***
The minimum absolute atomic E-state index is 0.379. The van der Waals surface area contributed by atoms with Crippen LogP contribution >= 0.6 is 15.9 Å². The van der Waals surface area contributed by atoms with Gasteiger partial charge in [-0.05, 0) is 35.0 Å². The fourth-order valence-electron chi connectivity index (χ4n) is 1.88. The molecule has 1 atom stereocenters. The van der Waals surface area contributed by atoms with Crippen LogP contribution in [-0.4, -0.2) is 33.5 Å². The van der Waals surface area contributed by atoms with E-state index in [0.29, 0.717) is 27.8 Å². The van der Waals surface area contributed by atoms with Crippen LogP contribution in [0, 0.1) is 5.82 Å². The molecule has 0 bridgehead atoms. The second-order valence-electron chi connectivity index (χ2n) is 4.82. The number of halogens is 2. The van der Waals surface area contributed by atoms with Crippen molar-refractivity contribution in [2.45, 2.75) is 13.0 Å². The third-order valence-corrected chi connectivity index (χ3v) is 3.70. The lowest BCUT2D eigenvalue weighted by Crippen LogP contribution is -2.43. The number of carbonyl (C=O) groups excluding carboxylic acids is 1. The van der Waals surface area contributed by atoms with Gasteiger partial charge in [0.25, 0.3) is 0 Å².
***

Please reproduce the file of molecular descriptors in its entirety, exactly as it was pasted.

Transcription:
The minimum absolute atomic E-state index is 0.379. The van der Waals surface area contributed by atoms with Crippen LogP contribution >= 0.6 is 15.9 Å². The van der Waals surface area contributed by atoms with Gasteiger partial charge in [-0.05, 0) is 35.0 Å². The fourth-order valence-electron chi connectivity index (χ4n) is 1.88. The molecule has 1 atom stereocenters. The van der Waals surface area contributed by atoms with Crippen LogP contribution in [-0.4, -0.2) is 33.5 Å². The van der Waals surface area contributed by atoms with E-state index in [0.29, 0.717) is 27.8 Å². The van der Waals surface area contributed by atoms with Crippen LogP contribution in [0, 0.1) is 5.82 Å². The molecule has 0 bridgehead atoms. The second-order valence-electron chi connectivity index (χ2n) is 4.82. The number of halogens is 2. The van der Waals surface area contributed by atoms with Crippen molar-refractivity contribution in [2.45, 2.75) is 13.0 Å². The third-order valence-corrected chi connectivity index (χ3v) is 3.70. The lowest BCUT2D eigenvalue weighted by Crippen LogP contribution is -2.43. The number of carbonyl (C=O) groups excluding carboxylic acids is 1. The van der Waals surface area contributed by atoms with Gasteiger partial charge in [0.25, 0.3) is 0 Å².